Darius Rucker — “Wagon Wheel”
The year is still young, but this is likely to be the oddest pairing of song and singer that country music will have to offer in 2013. On one hand, you have “Wagon Wheel,” the ragged-but-right traveler’s anthem that Old Crow Medicine Show recorded in 2004 and are probably sick to death of playing by now. On the other hand, you have Darius Rucker, who’s known for smooth, radio-friendly, rather boring country-pop songs celebrating family life and love.
If anyone was going to try to bring “Wagon Wheel” into the mainstream, Rucker is a logical candidate. He was recording Foster & Lloyd songs as B-sides to Hootie and the Blowfish singles back when that band was at the height of its popularity, and his earliest country cuts were reportedly deemed “too country for country” by his record label. There’s more to Rucker as a country artist and fan than he’s shown in tunes like “This” and “Alright.”
His version of “Wagon Wheel” is an intriguing blend of OCMS’ rawness and Rucker’s mainstream sound. There are more fiddles, banjos and mandolins in this song that the rest of the Country Top 40 combined. Drums and electric guitar have been added to the mix, but they don’t drown out the acoustic instruments. Even the marijuana reference is left intact – though a radio-friendly version with sharing a “smoke” is inevitable.
That said, the song does have the typical pristine mainstream country music production, eliminating any trace of the street corner string band feel that Old Crow Medicine Show brought to the table. Lady Antebellum shows up to make sure even the background vocals are spot-on and polished.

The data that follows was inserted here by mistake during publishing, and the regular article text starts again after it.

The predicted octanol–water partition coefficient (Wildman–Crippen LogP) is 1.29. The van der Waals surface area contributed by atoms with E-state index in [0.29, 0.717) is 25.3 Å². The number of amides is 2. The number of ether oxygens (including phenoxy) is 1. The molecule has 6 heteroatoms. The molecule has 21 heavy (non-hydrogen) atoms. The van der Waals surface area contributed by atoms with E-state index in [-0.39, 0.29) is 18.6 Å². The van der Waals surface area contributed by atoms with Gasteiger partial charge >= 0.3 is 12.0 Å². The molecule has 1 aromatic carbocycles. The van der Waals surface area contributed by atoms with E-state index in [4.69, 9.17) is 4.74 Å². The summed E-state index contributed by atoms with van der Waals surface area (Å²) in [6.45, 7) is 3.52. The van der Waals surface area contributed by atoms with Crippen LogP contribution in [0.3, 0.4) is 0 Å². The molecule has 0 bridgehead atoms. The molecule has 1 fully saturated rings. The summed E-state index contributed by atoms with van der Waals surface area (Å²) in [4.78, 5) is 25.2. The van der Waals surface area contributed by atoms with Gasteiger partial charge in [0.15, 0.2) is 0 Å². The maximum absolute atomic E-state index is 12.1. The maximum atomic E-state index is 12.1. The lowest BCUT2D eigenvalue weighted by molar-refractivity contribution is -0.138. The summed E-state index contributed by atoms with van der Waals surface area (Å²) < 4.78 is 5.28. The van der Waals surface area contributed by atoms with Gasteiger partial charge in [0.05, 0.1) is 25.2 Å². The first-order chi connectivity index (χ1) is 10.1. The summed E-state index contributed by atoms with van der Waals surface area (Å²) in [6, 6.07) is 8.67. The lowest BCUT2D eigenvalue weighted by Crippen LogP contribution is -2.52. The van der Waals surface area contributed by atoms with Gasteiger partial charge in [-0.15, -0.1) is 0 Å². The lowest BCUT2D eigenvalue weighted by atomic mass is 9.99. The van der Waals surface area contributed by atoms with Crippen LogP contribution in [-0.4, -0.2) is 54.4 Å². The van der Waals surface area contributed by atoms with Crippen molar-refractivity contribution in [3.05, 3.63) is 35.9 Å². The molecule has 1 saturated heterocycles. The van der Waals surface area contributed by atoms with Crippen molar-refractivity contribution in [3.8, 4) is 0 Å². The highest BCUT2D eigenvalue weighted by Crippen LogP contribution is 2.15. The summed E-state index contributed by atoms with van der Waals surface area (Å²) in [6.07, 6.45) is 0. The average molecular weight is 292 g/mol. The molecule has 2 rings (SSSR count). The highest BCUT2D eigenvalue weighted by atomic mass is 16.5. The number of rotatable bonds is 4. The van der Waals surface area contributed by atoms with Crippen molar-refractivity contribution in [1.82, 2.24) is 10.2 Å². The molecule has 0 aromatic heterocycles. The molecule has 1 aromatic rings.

Does the mainstreaming of “Wagon Wheel” kill it? Sanding down the rough edges doesn’t take away the toe-tapping, sing-along feel of the original. Rucker’s soulful vocals are among the best in country music, and when he has a song with some substance, it makes for a wonderful combination. If you’re a fan of the original, Rucker’s take likely won’t become the definitive version, but he definitely does the song justice.
So, now that this combination has proven successful, how can the country and Americana worlds blend even further? Let’s see Jason Aldean cover Dale Watson and Carrie Underwood tap into the Neko Case catalog. Maybe Rascal Flatts can do “Dead, Drunk and Naked” by The Drive-By Truckers. On second thought, maybe some pairings are better left to the imagination.
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